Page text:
A 19-year-old pleaded guilty to murder Wednesday, a year to the day after he shot two of his peers in their chests outside a Richfield high school, killing one and critically injuring the other.

With his plea, Fernando Valdez-Alvarez of Minneapolis agreed to a presumed sentence of 23½ years for second-degree unintentional murder and first-degree intentional assault in connection to the Feb. 1, 2022, shooting outside South Education Center Academy.

Killed in the gunfire was 15-year-old Jahmari Kei'Fee Rice. On Wednesday night, his family and friends honored him with a vigil at the school, where they released balloons and lit candles in remembrance.

Valdez-Alvarez waived his right to trial, which had been slated for this month. The conviction carries a presumed sentence of 15 years and a consecutive 8½ years for the assault, which are the maximum permitted under Minnesota sentencing guidelines.

Hennepin County Judge Paul Scoggin will sentence Valdez-Alvarez on Feb. 23.

Valdez-Alvarez was originally charged with five felony counts, including three counts of second-degree intentional murder. His accomplice, Alfredo Rosario Solis, 20, of Minneapolis was acquitted of attempted murder by a Hennepin County jury in December and sentenced Jan. 3 to three years for assault.

Valdez-Alvarez admitted to Scoggin in court that he intended to cause great bodily harm but said he did not intend to kill. He also agreed to facts of the case, including that he went to his car with Solis around lunchtime and they were followed by Rice and two other students.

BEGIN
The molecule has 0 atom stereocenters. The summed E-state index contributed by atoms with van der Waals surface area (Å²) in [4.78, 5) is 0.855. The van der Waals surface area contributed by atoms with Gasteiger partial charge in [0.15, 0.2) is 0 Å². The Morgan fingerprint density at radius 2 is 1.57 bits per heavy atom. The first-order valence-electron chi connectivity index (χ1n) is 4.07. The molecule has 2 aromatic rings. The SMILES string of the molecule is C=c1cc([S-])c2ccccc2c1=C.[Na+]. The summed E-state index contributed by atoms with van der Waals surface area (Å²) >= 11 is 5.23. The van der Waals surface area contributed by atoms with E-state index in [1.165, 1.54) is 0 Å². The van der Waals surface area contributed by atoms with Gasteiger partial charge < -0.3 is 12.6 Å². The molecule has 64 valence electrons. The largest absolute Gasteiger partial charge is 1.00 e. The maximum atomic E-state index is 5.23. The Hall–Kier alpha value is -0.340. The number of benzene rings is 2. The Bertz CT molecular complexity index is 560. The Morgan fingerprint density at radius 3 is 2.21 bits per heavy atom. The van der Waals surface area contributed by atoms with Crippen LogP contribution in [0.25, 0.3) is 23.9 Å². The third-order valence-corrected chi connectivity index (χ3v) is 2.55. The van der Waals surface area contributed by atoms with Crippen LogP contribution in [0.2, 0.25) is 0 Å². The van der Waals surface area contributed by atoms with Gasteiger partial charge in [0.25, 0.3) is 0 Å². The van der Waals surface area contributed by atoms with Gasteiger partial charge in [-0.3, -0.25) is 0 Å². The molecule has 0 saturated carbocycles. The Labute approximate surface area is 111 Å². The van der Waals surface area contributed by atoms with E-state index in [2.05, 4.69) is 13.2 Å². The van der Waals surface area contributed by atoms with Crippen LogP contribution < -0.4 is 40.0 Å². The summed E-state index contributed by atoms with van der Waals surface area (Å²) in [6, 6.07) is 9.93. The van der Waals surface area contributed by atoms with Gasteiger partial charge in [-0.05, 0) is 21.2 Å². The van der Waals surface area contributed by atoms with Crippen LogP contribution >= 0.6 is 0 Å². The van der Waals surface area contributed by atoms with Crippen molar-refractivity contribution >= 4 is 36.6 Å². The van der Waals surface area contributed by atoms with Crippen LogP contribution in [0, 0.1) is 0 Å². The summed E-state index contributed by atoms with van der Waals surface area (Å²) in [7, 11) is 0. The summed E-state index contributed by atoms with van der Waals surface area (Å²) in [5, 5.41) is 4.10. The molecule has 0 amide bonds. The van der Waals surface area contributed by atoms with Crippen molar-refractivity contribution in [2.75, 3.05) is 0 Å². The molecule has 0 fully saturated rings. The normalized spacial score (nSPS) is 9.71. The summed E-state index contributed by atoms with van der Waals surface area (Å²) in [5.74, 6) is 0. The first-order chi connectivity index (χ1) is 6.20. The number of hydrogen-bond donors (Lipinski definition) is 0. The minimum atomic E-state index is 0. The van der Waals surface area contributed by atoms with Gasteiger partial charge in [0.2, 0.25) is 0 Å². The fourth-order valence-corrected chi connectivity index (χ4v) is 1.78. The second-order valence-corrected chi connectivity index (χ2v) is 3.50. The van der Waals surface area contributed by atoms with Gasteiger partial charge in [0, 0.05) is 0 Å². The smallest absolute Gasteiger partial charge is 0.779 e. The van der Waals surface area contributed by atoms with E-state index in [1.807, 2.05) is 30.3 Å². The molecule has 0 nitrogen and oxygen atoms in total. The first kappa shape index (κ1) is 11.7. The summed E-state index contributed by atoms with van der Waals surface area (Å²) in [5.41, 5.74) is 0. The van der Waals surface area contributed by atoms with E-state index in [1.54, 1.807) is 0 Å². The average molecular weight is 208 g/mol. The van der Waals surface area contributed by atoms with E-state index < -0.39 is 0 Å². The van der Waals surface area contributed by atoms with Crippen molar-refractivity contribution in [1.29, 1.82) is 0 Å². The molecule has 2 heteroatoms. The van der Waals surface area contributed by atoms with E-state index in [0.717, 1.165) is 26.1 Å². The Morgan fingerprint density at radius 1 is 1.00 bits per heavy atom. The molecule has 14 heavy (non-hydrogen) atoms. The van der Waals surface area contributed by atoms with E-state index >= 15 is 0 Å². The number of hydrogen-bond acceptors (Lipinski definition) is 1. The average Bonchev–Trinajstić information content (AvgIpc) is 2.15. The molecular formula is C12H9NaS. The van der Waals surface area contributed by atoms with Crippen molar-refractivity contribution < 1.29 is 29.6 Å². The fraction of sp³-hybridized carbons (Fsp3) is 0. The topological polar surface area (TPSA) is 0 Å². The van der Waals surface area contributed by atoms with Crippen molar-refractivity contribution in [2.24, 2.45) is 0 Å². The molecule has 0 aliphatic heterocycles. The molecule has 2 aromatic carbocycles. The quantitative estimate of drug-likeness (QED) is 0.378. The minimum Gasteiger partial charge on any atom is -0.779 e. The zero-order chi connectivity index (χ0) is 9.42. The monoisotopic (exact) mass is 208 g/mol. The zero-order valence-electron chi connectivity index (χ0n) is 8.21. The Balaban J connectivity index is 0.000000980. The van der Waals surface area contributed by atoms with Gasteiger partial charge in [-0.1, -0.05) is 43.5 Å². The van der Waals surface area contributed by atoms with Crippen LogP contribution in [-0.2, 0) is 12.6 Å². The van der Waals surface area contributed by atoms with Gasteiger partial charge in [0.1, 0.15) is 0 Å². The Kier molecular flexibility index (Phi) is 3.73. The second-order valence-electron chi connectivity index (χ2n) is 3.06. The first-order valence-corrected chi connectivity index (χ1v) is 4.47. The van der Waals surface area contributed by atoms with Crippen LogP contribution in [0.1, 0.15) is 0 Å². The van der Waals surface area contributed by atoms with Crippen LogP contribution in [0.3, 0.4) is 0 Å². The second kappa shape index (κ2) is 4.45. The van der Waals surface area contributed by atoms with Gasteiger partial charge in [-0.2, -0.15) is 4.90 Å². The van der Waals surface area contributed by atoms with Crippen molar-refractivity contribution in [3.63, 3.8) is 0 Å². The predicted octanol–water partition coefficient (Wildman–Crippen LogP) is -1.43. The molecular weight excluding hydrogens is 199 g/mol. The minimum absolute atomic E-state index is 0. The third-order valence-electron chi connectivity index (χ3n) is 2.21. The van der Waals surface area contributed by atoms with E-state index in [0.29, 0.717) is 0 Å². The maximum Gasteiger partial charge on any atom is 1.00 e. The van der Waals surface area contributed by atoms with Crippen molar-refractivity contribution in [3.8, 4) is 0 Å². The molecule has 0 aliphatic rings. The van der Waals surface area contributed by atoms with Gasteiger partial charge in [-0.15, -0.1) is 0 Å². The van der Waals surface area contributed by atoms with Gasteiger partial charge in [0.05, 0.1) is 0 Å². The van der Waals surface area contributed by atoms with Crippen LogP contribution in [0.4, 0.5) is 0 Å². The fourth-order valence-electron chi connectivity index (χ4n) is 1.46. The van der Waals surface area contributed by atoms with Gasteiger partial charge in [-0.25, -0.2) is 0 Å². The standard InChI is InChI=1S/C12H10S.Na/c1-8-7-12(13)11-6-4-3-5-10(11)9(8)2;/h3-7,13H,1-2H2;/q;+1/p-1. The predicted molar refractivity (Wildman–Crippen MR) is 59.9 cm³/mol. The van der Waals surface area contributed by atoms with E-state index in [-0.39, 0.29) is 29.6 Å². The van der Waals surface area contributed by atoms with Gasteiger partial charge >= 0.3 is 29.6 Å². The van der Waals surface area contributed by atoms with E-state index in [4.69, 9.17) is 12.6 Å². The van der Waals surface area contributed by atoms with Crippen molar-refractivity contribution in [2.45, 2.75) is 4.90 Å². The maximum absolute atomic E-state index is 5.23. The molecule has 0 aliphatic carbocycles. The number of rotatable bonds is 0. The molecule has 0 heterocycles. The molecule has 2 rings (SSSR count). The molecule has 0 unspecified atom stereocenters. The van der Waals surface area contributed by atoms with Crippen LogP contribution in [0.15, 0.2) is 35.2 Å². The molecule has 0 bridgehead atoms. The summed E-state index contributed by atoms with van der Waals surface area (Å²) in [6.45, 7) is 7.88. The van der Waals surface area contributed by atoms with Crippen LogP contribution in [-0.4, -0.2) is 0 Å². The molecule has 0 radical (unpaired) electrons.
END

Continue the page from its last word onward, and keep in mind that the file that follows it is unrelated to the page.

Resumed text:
His attorney, James Horvath, said one of the students began to strike Solis and Valdez-Alvarez "became concerned about that" and got a firearm from his car. He said Valdez-Alvarez was acting in defense of himself and Solis when he aimed and fired at the students.

"However, at this point at entering this plea, you are waiving any claim of self-defense," he said, to which Valdez-Alvarez replied "yes."

Rice's father, Cortez Rice, expressed disappointment with the plea deal. He said he thought it would be for intentional murder..

"My son deserves so much more. Even the other kid who got shot — how can you shoot somebody in the chest and say you intended to shoot them but not kill them?" Rice said. "What do you think is going to happen when you shoot two people in the chest?"

Emails he exchanged with the Hennepin County Attorney's Office last week did not make clear that the deal would be for unintentional murder. The Star Tribune reviewed the emails sent from an office staffer who wrote that the discussions were 19½ to 25½ years for intentional murder, and "felony murder and assault 1 for (23½ years) would be our second option."

Nicholas Kimball, a spokesman for the Hennepin County Attorney's Office, said there was extensive conversations with the family, but "unfortunately there was a miscommunication about particular legal terms of art with some family members and we deeply regret that."

"But," he said, "Mr. Valdez-Alvarez ultimately admitted to intentionally shooting Jahmari with a firearm and that Jahmari died as a result of his intentional actions."

Rice was surrounded by family and friends, including Aubrey Wright, the father of Daunte Wright, who was shot and killed by Brooklyn Center police officer Kim Potter during a routine traffic stop in April 2021.

"I feel for him, I really do," Wright said.

February 2022 was an especially violent month for the Twin Cities, with the Minneapolis police killing of Amir Locke the day after Rice's death. Then on Feb. 9, Minneapolis North High quarterback Deshaun Hill, 15, was gunned down while walking to the bus stop from school.

Hill's killer, Cody Fohreknam, 30, was convicted of murder last week. He will be sentenced Feb. 28.

"School should be a safe sanctuary where kids can focus on learning, growing and preparing for the future," Hennepin County Attorney Mary Moriarty said in a statement. "Mr. Valdez-Alvarez took that away from Jahmari Rice."

Rice's father called for gun reform and harsher penalties amid continued violence.

"The time is right now. Our kids our obviously not safe at school," he said. "What are we going to do about this?"